It is important to distinguish between different types of burial space in the UK. For a definitional framework please view the burial typology.
Cemeteries can and should be distinguished from churchyards. Churchyards, traditionally, are places of burial connected to churches either physically or through their ownership by the Church of England. Their use has been recorded since the eighth century. It is useful to think of cemeteries as a more recent ‘invention’ of the eighteenth century, where ownership tends to be secular.
Cemeteries and churchyards operate under different kinds of legislation. Churchyards are consecrated tracts of land subject to Church or Canon law. Certain types of activity within a churchyard – such as reserving burial space or removing headstones – require ‘permission’ or faculty. Cemeteries may contain consecrated sections, which are also subject to Church law. However, for the most part cemeteries are managed under civic legislation.
Scotland’s history of burial is not the same as in England, and a separate set of laws relates to kirkyard ownership and management. There are also some differences in Wales with regard to churchyard ownership.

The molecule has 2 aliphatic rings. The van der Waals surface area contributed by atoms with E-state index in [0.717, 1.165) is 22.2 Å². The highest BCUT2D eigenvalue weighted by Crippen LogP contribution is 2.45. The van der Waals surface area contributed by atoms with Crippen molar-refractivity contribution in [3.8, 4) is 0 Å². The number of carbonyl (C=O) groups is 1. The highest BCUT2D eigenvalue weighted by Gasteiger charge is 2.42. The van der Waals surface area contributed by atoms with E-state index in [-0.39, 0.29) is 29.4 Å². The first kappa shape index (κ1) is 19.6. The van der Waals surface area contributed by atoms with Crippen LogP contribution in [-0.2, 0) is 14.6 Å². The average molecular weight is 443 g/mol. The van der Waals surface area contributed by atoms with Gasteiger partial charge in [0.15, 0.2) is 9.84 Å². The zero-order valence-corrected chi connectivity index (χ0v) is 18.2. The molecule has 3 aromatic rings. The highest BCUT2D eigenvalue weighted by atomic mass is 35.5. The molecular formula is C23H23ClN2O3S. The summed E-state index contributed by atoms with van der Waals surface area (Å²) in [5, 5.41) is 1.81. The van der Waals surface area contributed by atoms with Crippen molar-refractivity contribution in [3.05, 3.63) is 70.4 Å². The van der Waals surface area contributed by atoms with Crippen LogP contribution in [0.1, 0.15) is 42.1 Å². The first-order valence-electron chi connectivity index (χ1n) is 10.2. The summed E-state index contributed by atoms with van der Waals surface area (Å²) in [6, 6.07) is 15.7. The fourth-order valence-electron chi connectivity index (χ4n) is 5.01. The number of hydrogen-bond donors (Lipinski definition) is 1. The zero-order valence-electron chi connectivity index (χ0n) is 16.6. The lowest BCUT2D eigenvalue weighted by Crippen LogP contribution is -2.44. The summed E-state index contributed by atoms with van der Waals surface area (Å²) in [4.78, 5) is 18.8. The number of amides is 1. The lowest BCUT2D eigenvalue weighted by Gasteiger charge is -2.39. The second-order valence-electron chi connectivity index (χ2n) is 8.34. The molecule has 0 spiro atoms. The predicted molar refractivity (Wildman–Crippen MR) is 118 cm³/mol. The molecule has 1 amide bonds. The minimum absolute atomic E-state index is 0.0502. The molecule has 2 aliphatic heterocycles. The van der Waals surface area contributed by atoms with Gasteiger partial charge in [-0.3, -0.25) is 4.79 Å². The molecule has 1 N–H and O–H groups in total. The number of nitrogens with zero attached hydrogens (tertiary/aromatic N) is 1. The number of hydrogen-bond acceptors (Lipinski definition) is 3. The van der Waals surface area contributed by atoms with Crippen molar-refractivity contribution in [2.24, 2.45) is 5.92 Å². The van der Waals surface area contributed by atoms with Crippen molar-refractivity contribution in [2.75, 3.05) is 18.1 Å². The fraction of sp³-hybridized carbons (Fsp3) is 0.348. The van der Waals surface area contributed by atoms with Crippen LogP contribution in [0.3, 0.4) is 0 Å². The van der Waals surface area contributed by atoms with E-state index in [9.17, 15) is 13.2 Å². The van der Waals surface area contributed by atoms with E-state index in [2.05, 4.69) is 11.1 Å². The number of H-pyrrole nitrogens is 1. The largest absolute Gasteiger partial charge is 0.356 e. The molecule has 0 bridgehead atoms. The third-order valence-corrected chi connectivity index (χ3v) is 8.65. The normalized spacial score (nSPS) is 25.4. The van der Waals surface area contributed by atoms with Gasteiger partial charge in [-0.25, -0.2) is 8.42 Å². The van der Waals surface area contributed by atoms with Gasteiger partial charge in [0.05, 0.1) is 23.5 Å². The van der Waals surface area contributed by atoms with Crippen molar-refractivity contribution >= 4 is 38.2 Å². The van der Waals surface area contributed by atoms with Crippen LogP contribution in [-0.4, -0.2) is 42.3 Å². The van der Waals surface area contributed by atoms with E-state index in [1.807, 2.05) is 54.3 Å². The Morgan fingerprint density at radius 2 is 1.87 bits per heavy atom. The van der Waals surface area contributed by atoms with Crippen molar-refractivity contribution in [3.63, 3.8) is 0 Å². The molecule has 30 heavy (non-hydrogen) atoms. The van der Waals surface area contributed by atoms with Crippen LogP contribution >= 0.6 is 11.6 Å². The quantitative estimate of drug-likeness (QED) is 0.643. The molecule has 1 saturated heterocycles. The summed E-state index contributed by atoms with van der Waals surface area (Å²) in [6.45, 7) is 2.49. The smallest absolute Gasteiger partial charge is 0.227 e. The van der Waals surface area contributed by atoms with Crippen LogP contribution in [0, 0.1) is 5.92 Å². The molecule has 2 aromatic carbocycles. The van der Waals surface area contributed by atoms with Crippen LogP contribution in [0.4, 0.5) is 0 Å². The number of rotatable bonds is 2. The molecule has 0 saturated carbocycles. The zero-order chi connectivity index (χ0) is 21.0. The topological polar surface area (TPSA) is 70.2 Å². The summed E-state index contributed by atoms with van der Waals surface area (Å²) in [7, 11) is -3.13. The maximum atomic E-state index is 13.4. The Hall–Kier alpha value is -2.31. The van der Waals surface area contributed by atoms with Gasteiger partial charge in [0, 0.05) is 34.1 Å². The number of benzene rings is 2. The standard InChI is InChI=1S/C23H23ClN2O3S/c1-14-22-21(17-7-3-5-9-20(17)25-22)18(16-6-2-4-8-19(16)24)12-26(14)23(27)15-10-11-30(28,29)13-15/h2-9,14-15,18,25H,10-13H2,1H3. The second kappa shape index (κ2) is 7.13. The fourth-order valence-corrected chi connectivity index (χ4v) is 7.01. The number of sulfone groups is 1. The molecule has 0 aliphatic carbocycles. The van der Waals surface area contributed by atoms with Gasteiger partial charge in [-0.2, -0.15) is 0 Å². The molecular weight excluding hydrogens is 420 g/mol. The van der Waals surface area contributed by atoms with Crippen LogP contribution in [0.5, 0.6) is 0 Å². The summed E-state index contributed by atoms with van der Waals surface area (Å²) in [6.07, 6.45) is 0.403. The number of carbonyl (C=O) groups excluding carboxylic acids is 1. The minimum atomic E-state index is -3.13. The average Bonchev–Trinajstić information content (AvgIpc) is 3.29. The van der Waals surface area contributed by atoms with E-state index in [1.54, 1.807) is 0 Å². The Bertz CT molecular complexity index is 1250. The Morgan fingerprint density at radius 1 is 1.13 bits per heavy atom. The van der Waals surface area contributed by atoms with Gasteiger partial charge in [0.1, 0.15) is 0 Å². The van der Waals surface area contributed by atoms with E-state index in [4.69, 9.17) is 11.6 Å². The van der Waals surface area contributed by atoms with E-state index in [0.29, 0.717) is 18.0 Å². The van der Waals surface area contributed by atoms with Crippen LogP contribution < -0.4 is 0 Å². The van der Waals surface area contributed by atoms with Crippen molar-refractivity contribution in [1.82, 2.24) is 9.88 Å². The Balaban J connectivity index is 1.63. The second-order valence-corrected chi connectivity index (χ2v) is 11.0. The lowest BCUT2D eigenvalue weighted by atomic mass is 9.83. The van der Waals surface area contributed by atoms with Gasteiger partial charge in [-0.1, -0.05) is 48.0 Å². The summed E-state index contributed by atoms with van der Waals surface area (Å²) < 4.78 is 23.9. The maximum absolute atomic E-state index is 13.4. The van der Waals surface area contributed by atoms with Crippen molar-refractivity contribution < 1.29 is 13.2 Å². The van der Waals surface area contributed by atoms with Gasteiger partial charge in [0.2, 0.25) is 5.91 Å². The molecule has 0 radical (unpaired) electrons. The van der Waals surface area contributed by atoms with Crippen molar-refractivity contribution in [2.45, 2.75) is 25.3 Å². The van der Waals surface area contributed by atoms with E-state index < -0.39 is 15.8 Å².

It is possible to argue that, in material terms, churchyards and cemeteries constitute two different kinds of burial space. Churchyards are generally small in extent, and perhaps cover no more than a couple of acres (0.8 hectares). Cemeteries are often laid out on a bigger scale: the largest are over 100 acres in size (40 hectares), although in rural areas cemeteries might be smaller than the larger churchyards and this can create confusion. Further, some cemeteries might contain chapels for conducting burial services and these may look like parish churches, and some churchyards might be located some distance from a church and contain no buildings at all.